So, this is why I have this niggling doubt about changing this particular character’s back story. Part of me feels it should have some vital significance, while another part of me thinks that, sometimes, you can get away with introducing an accidental injury that really is just accidental, otherwise, every twitch telegraphs to the reader that Something Important is about to happen. I remember years ago reading a book where the main character comes down with a horrible head cold about halfway through – and it plays a vital role in the plot. Every time that character sneezed in subsequent books, I was waiting for the other shoe to drop.

In real life, people do sleep through their alarms, misread directions, or get stuck in traffic. In a crime thriller, such a mundane occurrence usually results in the discovery of a still-warm corpse your hero wasn’t quite in time to save.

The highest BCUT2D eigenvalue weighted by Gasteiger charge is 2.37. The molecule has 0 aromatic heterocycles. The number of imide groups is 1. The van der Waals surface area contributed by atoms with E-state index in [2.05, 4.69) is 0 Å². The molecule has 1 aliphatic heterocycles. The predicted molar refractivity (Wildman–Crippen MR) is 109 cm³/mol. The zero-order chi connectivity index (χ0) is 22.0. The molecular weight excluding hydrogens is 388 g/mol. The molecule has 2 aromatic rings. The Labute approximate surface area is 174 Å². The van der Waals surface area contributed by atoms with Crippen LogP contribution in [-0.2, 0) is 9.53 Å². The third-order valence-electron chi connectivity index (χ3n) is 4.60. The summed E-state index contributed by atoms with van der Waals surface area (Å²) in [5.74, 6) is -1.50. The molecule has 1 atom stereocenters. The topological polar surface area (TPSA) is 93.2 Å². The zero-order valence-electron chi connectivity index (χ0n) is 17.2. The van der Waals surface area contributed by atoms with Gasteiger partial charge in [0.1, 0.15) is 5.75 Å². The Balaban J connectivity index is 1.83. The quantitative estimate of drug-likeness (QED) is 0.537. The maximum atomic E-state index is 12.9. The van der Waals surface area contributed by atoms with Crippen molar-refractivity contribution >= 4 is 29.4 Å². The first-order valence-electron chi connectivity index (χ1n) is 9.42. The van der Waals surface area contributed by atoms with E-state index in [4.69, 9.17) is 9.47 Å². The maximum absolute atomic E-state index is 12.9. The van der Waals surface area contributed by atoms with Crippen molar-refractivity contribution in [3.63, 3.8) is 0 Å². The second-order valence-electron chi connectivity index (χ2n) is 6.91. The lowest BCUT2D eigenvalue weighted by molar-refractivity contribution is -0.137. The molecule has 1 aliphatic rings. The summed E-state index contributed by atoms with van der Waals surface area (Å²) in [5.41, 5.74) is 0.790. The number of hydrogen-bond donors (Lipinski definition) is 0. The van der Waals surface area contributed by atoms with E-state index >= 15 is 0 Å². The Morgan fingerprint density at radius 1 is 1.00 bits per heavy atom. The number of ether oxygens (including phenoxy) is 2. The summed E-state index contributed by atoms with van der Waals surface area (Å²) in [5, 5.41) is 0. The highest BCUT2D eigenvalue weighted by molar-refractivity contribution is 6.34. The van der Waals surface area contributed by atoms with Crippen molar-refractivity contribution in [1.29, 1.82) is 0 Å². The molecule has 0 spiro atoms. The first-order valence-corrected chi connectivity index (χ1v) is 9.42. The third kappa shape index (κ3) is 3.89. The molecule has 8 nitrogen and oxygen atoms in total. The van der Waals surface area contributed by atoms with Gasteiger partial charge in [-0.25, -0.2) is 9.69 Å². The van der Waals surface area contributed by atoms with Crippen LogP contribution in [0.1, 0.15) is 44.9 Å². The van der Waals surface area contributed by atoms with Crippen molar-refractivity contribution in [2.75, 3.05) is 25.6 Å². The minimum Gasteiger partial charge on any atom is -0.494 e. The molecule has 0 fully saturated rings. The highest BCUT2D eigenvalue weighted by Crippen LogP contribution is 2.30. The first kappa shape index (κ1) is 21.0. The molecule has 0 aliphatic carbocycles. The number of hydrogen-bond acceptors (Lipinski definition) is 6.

In real life, people are sloppy, incompetent or simply mistaken. In a crime thriller, that would often signal a large-scale conspiracy or part of a sinister cover-up.

In real life, accidents do happen – often more than once to the same person. My brother-in-law, for instance, used to work on the North Sea oil rigs. He’s been in two helicopter crashes, ditching within sight of the beach. (And very annoyed he was, too, at having to wade ashore.) In a crime thriller, we’re back to cover-ups and conspiracies again, or attempted murder at the very least.

OK, more examples: